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Whispers at the altar

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“Dearly beloved, you have come together into the house of the church, so that in the presence of the church’s minister and the community your intention to enter into marriage may be strengthened by the Lord with a sacred seal.” With these words from the Rite of Marriage, having just descended from the pulpit in order to meet the couple at the foot of the altar, I greeted my brother and soon-to-be sister-in-law. As our families watched with anticipation and tears of joy, I questioned them about their freedom of choice, their fidelity to each other, and their acceptance and upbringing of children. With each response, they approached the definitive moment of consent.

I remember making secret, whispering prayers to the Lord as I prostrated myself before the cathedral altar on the day of my own lifelong promises, on the day I received the gift of ordination to the diaconate. I have repeated these prayers daily in the quiet.

“Since it is your intention to enter the covenant of Holy Matrimony, join your right hands and declare your consent before God and his Church.” Not having a microphone, I had been projecting my voice so as to be heard at the back of the church. Now it was my brother’s turn to speak. I prompted him: “I, Richard, take you, Danielle, to be my wife.” In a voice just above a whisper, looking unswervingly into her eyes, he began. Startled by the softness of his voice, I almost forgot to give him the next words: “I promise to be faithful to you … ” He was so quiet; if only I could call a brief timeout. Was he nervous? But he was smiling at her, with great confidence. “… in good times and in bad … ” ‘Speak up,’ I thought. ‘Let the people hear you.’ He is not shy by nature, so why was he not speaking more loudly? “ … in sickness and in health … ” How confused I was.  “ … to love you and to honor you … ”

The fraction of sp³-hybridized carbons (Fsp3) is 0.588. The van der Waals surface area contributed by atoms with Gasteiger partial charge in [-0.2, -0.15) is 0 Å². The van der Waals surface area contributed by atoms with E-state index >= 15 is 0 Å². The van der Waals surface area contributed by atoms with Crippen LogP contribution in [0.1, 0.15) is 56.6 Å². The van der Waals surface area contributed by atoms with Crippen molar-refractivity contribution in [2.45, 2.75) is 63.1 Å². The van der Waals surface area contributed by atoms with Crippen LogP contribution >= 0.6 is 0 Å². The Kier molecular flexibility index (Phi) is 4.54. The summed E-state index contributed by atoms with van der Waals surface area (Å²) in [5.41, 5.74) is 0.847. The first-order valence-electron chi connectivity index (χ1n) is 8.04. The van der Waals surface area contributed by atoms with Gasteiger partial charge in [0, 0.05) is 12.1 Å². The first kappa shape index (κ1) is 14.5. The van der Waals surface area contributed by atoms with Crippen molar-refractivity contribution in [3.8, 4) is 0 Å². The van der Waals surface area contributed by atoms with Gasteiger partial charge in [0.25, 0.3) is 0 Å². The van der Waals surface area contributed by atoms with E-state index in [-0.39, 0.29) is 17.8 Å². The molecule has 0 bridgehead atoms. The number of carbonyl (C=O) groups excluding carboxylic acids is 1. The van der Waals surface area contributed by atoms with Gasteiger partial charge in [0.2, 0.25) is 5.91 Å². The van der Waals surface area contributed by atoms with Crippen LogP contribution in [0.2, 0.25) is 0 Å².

Suddenly I realized: Richard didn’t need to be heard by everyone. This was no performance, despite the attending family and friends. He was speaking to Danielle. He was making a precious promise to her, and the best man, maid-of-honor and I were privileged to witness. As he finished — “… all the days of my life …” — I relaxed with a deep peace.     

I remember making secret, whispering prayers to the Lord as I prostrated myself before the cathedral altar on the day of my own lifelong promises, on the day I received the gift of ordination to the diaconate. I have repeated these prayers daily in the quiet. These unnoticed prayers, I am confident, will be a support to my fidelity, a source of increasing holiness. As Richard and Danielle gave themselves to each other in marriage, how appropriate that they would make promises in whispering voices. For they will live their promises in mostly secret, unnoticed ways. What temptation to infidelity might weasel in? Surely, it will be squashed by these quiet words, confirmed by daily actions. How many “bad times” does a couple experience over the course of a life? They alone will know, they alone will persevere in love. Will the emotion of love fade at times? The crowd might never know how the couple lives out their whispered promises. And this is marriage. This is fidelity. This, indeed, is a sign of the fruitful love Christ has for his church. 

As Danielle spoke the same promises to Richard, I closed my eyes and smiled. Thank you, Lord, for the gift of permanence. Grant us the grace to be faithful until death, when our whispered promises, quietly lived, will merit a chorus of exultant praise and heavenly glory.

Deacon Blank, who is from Holy Trinity Church in Gainesville, is in his fourth year of theology studies at Mount St. Mary’s Seminary in Emmitsburg, Md.

© Arlington Catholic Herald 2019